There are times when organizations may find it beneficial to borrow significant amounts of money, given their growth opportunities. This does not appear to be one of them. Chicago has been spending more money than it has been taking in for a number of years, despite claiming to “balance its budget as required by state law.” By Bill Bergman, Director of Research, Truth in Accounting.

Moral Hazard Spreads: Are states too big to fail? Read…  Worst “Zombie States” in America “Deteriorate Faster, Further”

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  24 comments for “Sinkhole City Chicago: Taxpayers Sensing Greater Slice of Flesh Being Stripped off their Bones?

  1. John Doyle
    August 31, 2016 at 6:11 pm

    Eventually the Fed will be forced to step in and buy the debt and cancel it.
    Just like Ben did with the GFC banks. Of course they could declare bankruptcy but that’s a lot messier and is worse for the lenders, bond holders etc.

    • August 31, 2016 at 6:13 pm

      Are you one of those bondholders hoping to get bailed out by the Fed???

      • VegasBob
        August 31, 2016 at 8:06 pm

        It’s probably a bad idea to hope for a Fed bailout.

        The Fed didn’t bail out Puerto Rico, did they?

        • Chicken
          August 31, 2016 at 8:36 pm

          Whether a bailout happens or not depends on who’s on the hook. We’ve learned this at least if nothing else.

      • John Doyle
        September 1, 2016 at 7:57 am

        No, I’m just a pensioner [retired architect/builder] with an interest in economics as it really exists. That is, not the mainstream model. The mainstream model which posits the false idea the government gets its funds from the private sector is 100% erroneous. While the conclusions I post here are my own I am well served with a solid foundation in genuine macroeconomics courtesy people like Warren Mosler and Bill Mitchell, Stephanie Kelton etc. You should read them.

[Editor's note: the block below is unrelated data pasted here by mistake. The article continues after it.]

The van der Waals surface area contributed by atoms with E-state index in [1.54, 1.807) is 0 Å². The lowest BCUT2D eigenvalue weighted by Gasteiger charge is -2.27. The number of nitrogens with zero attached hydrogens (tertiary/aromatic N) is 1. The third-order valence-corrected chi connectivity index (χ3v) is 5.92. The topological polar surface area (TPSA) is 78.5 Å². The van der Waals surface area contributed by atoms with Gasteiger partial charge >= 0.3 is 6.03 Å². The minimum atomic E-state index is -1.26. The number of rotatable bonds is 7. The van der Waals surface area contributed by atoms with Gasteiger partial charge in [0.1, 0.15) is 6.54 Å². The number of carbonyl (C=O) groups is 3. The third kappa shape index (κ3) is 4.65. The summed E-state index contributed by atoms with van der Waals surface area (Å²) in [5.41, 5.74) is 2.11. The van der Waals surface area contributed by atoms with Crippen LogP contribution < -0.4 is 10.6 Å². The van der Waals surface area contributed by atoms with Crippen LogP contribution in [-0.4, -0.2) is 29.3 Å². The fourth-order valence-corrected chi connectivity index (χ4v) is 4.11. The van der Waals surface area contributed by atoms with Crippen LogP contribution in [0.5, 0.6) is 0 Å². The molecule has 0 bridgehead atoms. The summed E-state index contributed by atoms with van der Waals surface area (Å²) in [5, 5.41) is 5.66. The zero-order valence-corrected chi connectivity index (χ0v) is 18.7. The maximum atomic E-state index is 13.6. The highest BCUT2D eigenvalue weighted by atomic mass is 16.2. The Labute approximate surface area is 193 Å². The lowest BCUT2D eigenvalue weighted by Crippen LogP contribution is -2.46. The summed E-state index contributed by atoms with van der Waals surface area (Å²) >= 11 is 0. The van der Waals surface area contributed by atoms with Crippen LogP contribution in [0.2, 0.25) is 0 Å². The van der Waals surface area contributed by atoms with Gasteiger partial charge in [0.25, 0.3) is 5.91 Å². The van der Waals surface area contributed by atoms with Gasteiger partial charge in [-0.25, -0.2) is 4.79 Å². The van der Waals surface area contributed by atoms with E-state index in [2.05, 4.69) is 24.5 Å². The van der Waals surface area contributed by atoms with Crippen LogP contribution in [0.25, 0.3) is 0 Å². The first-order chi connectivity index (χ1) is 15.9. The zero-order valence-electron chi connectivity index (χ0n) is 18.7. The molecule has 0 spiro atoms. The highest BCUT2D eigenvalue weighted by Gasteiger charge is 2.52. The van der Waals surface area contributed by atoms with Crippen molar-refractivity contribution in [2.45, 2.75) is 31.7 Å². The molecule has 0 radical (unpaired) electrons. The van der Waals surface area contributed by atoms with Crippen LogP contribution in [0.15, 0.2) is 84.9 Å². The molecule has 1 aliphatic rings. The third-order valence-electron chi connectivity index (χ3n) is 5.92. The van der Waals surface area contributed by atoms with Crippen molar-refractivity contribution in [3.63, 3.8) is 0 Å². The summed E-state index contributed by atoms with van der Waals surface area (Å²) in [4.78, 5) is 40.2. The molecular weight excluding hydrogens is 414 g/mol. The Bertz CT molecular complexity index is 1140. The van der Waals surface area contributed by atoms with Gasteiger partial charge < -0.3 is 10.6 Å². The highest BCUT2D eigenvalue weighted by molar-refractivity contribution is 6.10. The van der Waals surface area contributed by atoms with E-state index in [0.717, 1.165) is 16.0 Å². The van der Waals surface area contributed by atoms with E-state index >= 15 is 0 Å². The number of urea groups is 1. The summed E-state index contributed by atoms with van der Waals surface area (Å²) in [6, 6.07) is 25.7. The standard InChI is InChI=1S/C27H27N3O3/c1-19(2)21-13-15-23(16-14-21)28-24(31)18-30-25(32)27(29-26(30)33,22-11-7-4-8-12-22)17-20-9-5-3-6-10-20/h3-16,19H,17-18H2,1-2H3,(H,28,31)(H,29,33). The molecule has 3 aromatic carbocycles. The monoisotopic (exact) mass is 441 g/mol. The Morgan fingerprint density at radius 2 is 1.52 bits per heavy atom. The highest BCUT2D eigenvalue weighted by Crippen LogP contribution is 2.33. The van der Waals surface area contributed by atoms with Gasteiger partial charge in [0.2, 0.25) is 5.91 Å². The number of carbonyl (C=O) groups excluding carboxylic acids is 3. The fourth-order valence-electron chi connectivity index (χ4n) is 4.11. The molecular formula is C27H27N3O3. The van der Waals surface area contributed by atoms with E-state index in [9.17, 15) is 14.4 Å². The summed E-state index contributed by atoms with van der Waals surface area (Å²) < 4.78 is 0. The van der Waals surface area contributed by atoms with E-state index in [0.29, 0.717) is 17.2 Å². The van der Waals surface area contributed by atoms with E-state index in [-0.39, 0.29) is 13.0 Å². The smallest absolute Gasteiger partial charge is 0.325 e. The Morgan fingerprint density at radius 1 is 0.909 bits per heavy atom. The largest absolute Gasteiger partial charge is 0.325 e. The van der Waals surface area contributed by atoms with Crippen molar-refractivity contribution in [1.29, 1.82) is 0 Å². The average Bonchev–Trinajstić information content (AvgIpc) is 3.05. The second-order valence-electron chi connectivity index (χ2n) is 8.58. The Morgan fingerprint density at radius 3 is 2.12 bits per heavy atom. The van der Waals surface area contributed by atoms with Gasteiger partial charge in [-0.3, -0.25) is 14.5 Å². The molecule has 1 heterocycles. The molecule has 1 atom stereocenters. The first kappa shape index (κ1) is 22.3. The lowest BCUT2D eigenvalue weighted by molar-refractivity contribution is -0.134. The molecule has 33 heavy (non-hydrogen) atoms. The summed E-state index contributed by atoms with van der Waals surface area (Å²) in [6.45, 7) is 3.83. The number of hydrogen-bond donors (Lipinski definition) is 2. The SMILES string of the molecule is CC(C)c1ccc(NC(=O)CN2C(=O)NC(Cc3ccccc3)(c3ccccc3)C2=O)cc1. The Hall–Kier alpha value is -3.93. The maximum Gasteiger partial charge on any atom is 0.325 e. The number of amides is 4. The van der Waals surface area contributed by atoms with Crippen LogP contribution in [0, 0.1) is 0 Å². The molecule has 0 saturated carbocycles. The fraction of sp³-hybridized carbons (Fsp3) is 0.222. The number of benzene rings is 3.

• September 1, 2016 at 8:02 am

          >>> “I’m just a pensioner”

          So yes, you’re one of those bondholders (via your pension or retirement fund) who wants to get bailed out when the S hits the fan while spreading the costs to everyone else.

    • Valuationguy
      September 1, 2016 at 10:16 am

      Chicago area finances (including pensions) is exhibit #1 why the US FED is being FORCED to raise the discount rate in September. The inflection point has already been reached at which the gain of continuing to drop interest rates for the financial system is MUCH LESS than the need to re-stabilize the financial system itself.

      Chicago’s interest payments are on an recognizable exponential rise (even without this year’s legal decisions that there is no effective way to kick the pension payment can down the road) even with dropping rates….signalling the futility of trying to continue the old failed policy.

      All the whispers from the FED signal the change in policy is there…..TRIAGE is needed to save what CAN BE SAVED….because clearly there are going to be failures EVEN IF Congress (or various State legislatures) could ever get off its duff to show some fiscal discipline.